The romance end of things is pretty typical and the story sets us up for many, many more Dark Hunter novels (yay!) Kenyon adds in volumes of new mythology points and things of interest to keep the series going. Everything is running smoothly until Ash drinks Sprite. The novel kind of goes from typical DH story to wtf?! in like, a sentence. No, she never really explains why Sprite gets him drunk, but its hilarious enough that I didn't really care for an answer to that.
(Ash is drunk and guess what that means? Simi gets drunk too. ;) I think this interaction and exchange would have been enough for me. At this point Kenyon could have built up to a vicious war with a pointless stand off ending and I would have been totally cool with it. )
More details about the past start to resurface at this point and we learn about more things that tie Ash and Tory together. It's a shame that these things weren't mentioned at all back in Dream Hunter, it would have made the foreshadowing more impressive. But Kenyon did a really good job within the book. (I'm a foreshadowing nerd, I can usually pick up on it right away, so when it surprises me I'm extra pleased.)
The book culminates an entire story arc, so finishing it was a bit melancholy, but we see more of Ash and Tory in future books. Like I've said, the first part of the book is the spine of it, if you skip that you miss out on too much. It ends up just being another Dark Hunter novel which is so not the case.
Monday, June 8, 2009
The Kitchen God's Wife is a triumph, a solid indication of a mature talent for magically involving storytelling, beguiling use of language and deeply textured and nuanced character development. And while this second novel is again a story that a Chinese mother tells her daughter, it surpasses its predecessor as a fully integrated and developed narrative, immensely readable, perceptive, humorous, poignant and wise. Pearl Louie Brandt deplores her mother Winnie's captious criticism and cranky bossiness, her myriad superstitious rituals to ward off bad luck, and her fearful, negative outlook, which has created an emotional abyss between them. Dreading her mother's reaction, Pearl has kept secret the fact that she is suffering from MS. But as she learns during the course of the narrative, Winnie herself has concealed some astonishing facts about her early life in China, abetted by her friend and fellow emigree Helen Kwong. The story Winnie unfolds to Pearl is a series of secrets, each in turn giving way to yet another surprising revelation. Winnie's understated account--during which she goes from a young woman "full of innocence and hope and dreams" through marriage to a sadistic bully, the loss of three babies, and the horror and privations of the Japanese war on China--is compelling and heartrending. As Winnie gains insights into the motivations for other peoples' actions, she herself grows strong enough to conceal her past while building a new life in America, never admitting her deadly hidden fears. Integrated into this mesmerizing story is a view of prewar and wartime China--both the living conditions and the mind-set. Tan draws a vivid picture of the male-dominated culture, the chasm between different classes of society, and the profusion of rules for maintaining respect and dignity. But the novel's immediacy resides in its depiction of human nature, exposing foibles and frailties, dreams and hopes, universal to us all.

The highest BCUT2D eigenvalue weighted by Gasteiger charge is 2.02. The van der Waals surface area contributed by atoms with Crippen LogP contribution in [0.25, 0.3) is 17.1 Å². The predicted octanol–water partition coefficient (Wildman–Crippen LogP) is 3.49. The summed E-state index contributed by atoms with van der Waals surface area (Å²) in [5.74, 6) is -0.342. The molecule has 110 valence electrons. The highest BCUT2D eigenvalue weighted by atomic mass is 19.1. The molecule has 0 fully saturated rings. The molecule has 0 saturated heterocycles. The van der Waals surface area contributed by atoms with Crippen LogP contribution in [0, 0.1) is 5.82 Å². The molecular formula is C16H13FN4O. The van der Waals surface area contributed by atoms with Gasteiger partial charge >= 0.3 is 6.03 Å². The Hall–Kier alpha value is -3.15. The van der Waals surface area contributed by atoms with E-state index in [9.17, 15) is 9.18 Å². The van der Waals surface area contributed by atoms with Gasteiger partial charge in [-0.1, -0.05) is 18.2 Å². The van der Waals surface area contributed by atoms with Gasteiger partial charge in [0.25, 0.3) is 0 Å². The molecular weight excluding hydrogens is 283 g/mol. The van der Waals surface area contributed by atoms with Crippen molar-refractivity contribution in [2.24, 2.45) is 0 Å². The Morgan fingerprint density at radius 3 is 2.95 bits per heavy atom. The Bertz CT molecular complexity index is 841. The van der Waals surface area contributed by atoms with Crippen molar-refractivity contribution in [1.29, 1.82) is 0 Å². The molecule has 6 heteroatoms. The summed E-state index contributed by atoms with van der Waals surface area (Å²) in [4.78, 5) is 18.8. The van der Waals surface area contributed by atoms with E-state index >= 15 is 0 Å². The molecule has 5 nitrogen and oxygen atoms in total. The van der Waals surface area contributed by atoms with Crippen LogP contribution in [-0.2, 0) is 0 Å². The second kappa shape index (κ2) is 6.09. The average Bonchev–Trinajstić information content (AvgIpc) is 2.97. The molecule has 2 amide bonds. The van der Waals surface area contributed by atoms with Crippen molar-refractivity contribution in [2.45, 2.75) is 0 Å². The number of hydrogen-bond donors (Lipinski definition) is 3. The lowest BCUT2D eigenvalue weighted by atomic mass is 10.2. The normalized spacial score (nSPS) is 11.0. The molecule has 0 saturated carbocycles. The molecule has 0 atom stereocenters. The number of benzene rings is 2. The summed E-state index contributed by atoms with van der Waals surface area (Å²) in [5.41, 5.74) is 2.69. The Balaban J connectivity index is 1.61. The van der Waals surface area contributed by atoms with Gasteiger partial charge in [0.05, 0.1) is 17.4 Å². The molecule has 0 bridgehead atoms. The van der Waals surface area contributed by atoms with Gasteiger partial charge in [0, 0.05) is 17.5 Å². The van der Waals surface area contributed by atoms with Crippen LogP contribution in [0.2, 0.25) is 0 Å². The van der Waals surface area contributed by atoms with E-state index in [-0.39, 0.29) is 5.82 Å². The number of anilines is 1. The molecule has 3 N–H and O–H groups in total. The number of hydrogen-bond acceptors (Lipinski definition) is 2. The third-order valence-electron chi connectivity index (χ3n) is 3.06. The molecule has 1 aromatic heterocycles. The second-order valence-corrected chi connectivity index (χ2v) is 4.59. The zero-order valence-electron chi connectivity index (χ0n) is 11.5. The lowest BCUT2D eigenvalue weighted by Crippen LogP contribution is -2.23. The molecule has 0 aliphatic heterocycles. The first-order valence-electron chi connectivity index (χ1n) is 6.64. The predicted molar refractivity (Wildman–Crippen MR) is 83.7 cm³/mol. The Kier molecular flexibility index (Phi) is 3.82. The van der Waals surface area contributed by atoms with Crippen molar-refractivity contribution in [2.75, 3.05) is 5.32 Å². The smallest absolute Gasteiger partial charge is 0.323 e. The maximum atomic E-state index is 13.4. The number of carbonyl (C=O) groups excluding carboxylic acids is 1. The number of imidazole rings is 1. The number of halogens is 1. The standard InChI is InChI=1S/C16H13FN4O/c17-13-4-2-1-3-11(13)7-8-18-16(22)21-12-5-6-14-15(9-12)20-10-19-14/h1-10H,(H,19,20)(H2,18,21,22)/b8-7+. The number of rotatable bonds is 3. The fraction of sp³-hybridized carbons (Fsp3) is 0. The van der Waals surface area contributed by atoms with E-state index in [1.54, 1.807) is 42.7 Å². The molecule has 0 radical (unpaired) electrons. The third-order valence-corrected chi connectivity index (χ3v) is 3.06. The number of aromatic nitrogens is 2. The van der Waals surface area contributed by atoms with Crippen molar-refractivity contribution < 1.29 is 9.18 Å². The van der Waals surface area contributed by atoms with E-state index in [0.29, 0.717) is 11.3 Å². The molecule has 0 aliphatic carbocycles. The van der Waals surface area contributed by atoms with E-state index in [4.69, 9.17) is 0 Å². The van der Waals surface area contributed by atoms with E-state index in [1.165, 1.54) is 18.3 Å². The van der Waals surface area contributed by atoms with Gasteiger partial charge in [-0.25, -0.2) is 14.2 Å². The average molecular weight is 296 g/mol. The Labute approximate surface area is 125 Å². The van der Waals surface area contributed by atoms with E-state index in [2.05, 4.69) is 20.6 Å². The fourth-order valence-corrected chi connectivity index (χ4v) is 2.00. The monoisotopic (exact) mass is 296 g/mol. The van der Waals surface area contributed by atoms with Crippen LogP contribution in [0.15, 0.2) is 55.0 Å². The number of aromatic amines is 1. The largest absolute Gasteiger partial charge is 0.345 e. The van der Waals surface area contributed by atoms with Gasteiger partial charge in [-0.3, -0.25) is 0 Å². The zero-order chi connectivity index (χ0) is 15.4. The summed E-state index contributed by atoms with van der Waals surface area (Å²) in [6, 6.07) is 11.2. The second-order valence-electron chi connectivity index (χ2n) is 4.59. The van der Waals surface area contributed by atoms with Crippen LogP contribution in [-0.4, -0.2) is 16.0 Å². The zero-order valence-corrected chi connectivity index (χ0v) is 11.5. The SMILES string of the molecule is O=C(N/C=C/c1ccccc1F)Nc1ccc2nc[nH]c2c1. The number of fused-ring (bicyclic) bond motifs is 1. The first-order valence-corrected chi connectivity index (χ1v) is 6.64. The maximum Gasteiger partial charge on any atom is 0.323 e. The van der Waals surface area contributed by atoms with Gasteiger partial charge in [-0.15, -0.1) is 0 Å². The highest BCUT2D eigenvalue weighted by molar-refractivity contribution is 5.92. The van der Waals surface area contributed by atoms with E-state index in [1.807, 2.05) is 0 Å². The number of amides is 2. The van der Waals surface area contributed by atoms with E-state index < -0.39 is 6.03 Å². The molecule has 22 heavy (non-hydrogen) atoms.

The story starts out from Pearl's perspective. Pearl makes it clear she has never had a very good relationship with her mother. She has found out that there is a reunion coming up because of a cousin who is getting married. Pearl then feels she has no choice but to go and is preparing for it the best she can. We then get her perspective on her mother and the difficulties of the relationship that lead her to fear telling her mother she has Multiple Sclerosis. However, this section ends with Pearl being told by Winnie, her aunt, that she has to tell her mother about MS before the New Year or Winnie will tell her mother herself.